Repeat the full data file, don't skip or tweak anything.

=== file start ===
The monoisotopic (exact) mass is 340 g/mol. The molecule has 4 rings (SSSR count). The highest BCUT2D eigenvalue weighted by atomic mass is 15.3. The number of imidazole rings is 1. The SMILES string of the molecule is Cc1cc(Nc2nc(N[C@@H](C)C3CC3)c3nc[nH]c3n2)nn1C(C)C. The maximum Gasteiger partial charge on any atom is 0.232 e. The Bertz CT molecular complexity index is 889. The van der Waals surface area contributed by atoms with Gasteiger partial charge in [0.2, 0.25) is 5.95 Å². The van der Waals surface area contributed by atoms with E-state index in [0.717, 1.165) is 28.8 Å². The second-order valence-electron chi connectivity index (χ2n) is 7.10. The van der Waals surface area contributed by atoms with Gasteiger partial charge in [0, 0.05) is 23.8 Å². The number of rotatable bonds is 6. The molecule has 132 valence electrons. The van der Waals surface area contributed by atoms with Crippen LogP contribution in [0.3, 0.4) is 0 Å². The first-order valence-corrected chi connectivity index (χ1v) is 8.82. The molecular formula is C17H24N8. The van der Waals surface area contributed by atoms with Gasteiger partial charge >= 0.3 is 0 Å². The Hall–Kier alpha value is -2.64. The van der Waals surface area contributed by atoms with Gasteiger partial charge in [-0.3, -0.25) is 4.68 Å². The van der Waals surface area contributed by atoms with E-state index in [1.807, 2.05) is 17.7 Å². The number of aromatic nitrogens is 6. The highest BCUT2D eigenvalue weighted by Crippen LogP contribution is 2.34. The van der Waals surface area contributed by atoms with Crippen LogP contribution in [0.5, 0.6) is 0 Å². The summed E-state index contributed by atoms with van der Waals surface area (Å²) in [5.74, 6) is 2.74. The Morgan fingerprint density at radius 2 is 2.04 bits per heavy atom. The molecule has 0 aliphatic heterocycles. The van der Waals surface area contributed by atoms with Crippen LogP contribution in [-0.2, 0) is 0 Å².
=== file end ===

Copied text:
The monoisotopic (exact) mass is 340 g/mol. The molecule has 4 rings (SSSR count). The highest BCUT2D eigenvalue weighted by atomic mass is 15.3. The number of imidazole rings is 1. The SMILES string of the molecule is Cc1cc(Nc2nc(N[C@@H](C)C3CC3)c3nc[nH]c3n2)nn1C(C)C. The maximum Gasteiger partial charge on any atom is 0.232 e. The Bertz CT molecular complexity index is 889. The van der Waals surface area contributed by atoms with Gasteiger partial charge in [0.2, 0.25) is 5.95 Å². The van der Waals surface area contributed by atoms with E-state index in [0.717, 1.165) is 28.8 Å². The second-order valence-electron chi connectivity index (χ2n) is 7.10. The van der Waals surface area contributed by atoms with Gasteiger partial charge in [0, 0.05) is 23.8 Å². The number of rotatable bonds is 6. The molecule has 132 valence electrons. The van der Waals surface area contributed by atoms with Crippen LogP contribution in [0.3, 0.4) is 0 Å². The first-order valence-corrected chi connectivity index (χ1v) is 8.82. The molecular formula is C17H24N8. The van der Waals surface area contributed by atoms with Gasteiger partial charge >= 0.3 is 0 Å². The Hall–Kier alpha value is -2.64. The van der Waals surface area contributed by atoms with Gasteiger partial charge in [-0.3, -0.25) is 4.68 Å². The van der Waals surface area contributed by atoms with E-state index in [1.807, 2.05) is 17.7 Å². The number of aromatic nitrogens is 6. The highest BCUT2D eigenvalue weighted by Crippen LogP contribution is 2.34. The van der Waals surface area contributed by atoms with Crippen LogP contribution in [0.5, 0.6) is 0 Å². The summed E-state index contributed by atoms with van der Waals surface area (Å²) in [5.74, 6) is 2.74. The Morgan fingerprint density at radius 2 is 2.04 bits per heavy atom. The molecule has 0 aliphatic heterocycles. The van der Waals surface area contributed by atoms with Crippen LogP contribution in [-0.2, 0) is 0 Å².